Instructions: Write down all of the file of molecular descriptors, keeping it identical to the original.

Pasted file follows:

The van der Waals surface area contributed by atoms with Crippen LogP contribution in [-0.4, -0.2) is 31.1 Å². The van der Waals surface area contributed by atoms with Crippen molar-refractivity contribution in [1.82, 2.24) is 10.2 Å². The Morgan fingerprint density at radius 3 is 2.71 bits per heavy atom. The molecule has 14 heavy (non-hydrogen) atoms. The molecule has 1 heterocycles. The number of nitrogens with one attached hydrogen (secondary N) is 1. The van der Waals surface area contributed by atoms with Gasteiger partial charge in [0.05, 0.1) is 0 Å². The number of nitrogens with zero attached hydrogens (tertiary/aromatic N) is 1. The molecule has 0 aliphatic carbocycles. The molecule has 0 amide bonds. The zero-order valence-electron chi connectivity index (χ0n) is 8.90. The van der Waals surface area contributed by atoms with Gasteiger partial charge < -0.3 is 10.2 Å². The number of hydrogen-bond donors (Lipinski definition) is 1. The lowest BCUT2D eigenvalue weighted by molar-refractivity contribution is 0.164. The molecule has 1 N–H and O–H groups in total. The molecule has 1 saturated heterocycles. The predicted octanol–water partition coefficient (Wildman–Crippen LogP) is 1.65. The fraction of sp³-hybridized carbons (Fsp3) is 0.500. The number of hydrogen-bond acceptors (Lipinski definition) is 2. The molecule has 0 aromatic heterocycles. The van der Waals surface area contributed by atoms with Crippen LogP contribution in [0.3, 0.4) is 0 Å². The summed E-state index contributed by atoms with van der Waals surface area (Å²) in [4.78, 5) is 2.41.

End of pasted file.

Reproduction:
The van der Waals surface area contributed by atoms with Crippen LogP contribution in [-0.4, -0.2) is 31.1 Å². The van der Waals surface area contributed by atoms with Crippen molar-refractivity contribution in [1.82, 2.24) is 10.2 Å². The Morgan fingerprint density at radius 3 is 2.71 bits per heavy atom. The molecule has 14 heavy (non-hydrogen) atoms. The molecule has 1 heterocycles. The number of nitrogens with one attached hydrogen (secondary N) is 1. The van der Waals surface area contributed by atoms with Gasteiger partial charge in [0.05, 0.1) is 0 Å². The number of nitrogens with zero attached hydrogens (tertiary/aromatic N) is 1. The molecule has 0 aliphatic carbocycles. The molecule has 0 amide bonds. The zero-order valence-electron chi connectivity index (χ0n) is 8.90. The van der Waals surface area contributed by atoms with Gasteiger partial charge < -0.3 is 10.2 Å². The number of hydrogen-bond donors (Lipinski definition) is 1. The lowest BCUT2D eigenvalue weighted by molar-refractivity contribution is 0.164. The molecule has 1 N–H and O–H groups in total. The molecule has 1 saturated heterocycles. The predicted octanol–water partition coefficient (Wildman–Crippen LogP) is 1.65. The fraction of sp³-hybridized carbons (Fsp3) is 0.500. The number of hydrogen-bond acceptors (Lipinski definition) is 2. The molecule has 0 aromatic heterocycles. The van der Waals surface area contributed by atoms with Crippen LogP contribution in [0.3, 0.4) is 0 Å². The summed E-state index contributed by atoms with van der Waals surface area (Å²) in [4.78, 5) is 2.41.